private IMvxCommand _homeClickCommand;
        public IMvxCommand HomeClickCommand
        {
            get
            {
                if (_homeClickCommand == null)
                {
                    _homeClickCommand = new MvxCommand(() => GoHome());
                }
                return _homeClickCommand;
            }
            set
            {
                _homeClickCommand = value;
            }
        }

        private void GoHome()
        {
            ShowViewModel<MainViewModel>();
        }

For me, this is in a base view model, so it responds to the same command in every view.

Conclusion

I think the final version of this code will interact with an IMvxPresenter in some way, which may make another post.

Now using Visual Studio 14 CTP

I was previously using VS2013, but after running 14 just once, I saw no reason to go back. I thought I’d jot down some notes on my experience of this update. A quick caveat though: VS14 is a CTP, so if you’re thinking about using it to maintain the code for your nuclear reactor, then probably don’t.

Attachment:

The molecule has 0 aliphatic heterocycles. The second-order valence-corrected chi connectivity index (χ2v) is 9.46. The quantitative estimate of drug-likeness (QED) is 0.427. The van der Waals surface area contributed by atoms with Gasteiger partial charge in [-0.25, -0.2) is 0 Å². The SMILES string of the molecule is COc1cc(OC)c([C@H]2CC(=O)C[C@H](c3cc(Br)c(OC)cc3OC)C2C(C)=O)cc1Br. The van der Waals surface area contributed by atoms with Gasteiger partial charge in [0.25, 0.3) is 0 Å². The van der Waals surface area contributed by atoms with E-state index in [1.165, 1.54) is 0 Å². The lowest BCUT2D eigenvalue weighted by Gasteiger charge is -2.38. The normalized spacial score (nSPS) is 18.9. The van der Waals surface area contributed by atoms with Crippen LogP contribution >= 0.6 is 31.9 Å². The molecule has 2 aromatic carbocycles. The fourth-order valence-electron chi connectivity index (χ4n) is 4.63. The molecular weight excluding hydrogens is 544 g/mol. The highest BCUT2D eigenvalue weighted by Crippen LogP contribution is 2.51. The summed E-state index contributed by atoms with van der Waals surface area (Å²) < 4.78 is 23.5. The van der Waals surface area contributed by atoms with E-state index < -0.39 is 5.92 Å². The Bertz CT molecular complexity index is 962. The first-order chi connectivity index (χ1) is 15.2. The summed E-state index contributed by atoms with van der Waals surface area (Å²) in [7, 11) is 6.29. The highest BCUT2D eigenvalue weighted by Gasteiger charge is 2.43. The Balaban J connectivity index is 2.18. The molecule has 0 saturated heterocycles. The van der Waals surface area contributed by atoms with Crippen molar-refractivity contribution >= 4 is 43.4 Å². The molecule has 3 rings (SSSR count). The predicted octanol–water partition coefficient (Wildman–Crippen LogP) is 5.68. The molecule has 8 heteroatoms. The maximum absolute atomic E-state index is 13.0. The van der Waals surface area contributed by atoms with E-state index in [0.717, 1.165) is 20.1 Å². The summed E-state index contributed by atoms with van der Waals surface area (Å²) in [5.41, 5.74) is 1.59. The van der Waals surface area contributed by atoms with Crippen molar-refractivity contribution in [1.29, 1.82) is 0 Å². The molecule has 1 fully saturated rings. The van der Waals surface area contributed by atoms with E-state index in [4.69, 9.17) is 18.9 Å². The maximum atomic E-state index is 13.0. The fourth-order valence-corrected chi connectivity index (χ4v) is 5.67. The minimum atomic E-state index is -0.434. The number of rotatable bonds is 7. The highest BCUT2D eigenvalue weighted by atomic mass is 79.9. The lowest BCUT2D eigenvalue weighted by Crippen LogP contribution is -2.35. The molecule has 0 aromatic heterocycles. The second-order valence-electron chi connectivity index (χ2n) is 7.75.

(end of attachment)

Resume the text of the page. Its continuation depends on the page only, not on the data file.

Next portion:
Faster

Okay, so this is my perception. I’m working on a personal project on the train to and from work. VS14 loads almost a station before VS2013 did. Now, if that’s not a fair and accurate benchmark, I don’t know what is!

Debugging

One particularly cool feature is that you can see the CPU execution time for previous statement during debugging. Typically, this is a meaninglessly low figure of x milliseconds; but occasionally it shows an unexpectedly high figure.

This can be dangerous, because if you saw a statement that took 30ms, which executed once when the user presses a button in your app, you might think nothing of it… unless all the other statements take 2ms. At this point, you might spend 1/2 hour trying to work out what the bottleneck is. You might even find it: and speed up your app by 28ms.

Refactor